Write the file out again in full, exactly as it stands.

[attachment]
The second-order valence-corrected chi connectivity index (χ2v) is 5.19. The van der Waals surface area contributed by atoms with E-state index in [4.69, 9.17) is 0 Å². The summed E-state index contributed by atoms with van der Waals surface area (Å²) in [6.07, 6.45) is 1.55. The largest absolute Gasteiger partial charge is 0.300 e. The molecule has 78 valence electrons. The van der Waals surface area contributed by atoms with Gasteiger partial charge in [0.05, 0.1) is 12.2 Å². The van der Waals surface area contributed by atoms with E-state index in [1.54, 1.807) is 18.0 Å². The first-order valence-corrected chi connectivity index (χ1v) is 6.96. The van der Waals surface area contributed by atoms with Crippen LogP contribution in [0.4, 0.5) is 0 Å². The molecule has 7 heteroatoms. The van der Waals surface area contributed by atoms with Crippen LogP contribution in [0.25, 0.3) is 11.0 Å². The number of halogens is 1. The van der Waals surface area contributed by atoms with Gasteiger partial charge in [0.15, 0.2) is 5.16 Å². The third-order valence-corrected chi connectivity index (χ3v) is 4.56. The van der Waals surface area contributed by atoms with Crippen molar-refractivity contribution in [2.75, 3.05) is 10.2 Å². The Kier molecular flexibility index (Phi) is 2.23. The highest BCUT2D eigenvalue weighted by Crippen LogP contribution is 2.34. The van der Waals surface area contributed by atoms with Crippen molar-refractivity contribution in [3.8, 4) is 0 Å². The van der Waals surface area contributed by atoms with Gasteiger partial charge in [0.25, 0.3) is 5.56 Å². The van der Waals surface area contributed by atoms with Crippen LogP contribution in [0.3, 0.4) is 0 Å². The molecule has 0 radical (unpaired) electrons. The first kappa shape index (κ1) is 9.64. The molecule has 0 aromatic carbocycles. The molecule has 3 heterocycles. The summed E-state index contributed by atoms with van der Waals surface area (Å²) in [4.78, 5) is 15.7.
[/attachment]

The second-order valence-corrected chi connectivity index (χ2v) is 5.19. The van der Waals surface area contributed by atoms with E-state index in [4.69, 9.17) is 0 Å². The summed E-state index contributed by atoms with van der Waals surface area (Å²) in [6.07, 6.45) is 1.55. The largest absolute Gasteiger partial charge is 0.300 e. The molecule has 78 valence electrons. The van der Waals surface area contributed by atoms with Gasteiger partial charge in [0.05, 0.1) is 12.2 Å². The van der Waals surface area contributed by atoms with E-state index in [1.54, 1.807) is 18.0 Å². The first-order valence-corrected chi connectivity index (χ1v) is 6.96. The van der Waals surface area contributed by atoms with Crippen LogP contribution in [0.4, 0.5) is 0 Å². The molecule has 7 heteroatoms. The van der Waals surface area contributed by atoms with Crippen LogP contribution in [0.25, 0.3) is 11.0 Å². The number of halogens is 1. The van der Waals surface area contributed by atoms with Gasteiger partial charge in [0.15, 0.2) is 5.16 Å². The third-order valence-corrected chi connectivity index (χ3v) is 4.56. The van der Waals surface area contributed by atoms with Crippen molar-refractivity contribution in [2.75, 3.05) is 10.2 Å². The Kier molecular flexibility index (Phi) is 2.23. The highest BCUT2D eigenvalue weighted by Crippen LogP contribution is 2.34. The van der Waals surface area contributed by atoms with Crippen molar-refractivity contribution in [3.8, 4) is 0 Å². The van der Waals surface area contributed by atoms with Gasteiger partial charge in [0.25, 0.3) is 5.56 Å². The van der Waals surface area contributed by atoms with Crippen LogP contribution in [0.3, 0.4) is 0 Å². The molecule has 0 radical (unpaired) electrons. The first kappa shape index (κ1) is 9.64. The molecule has 0 aromatic carbocycles. The molecule has 3 heterocycles. The summed E-state index contributed by atoms with van der Waals surface area (Å²) in [4.78, 5) is 15.7.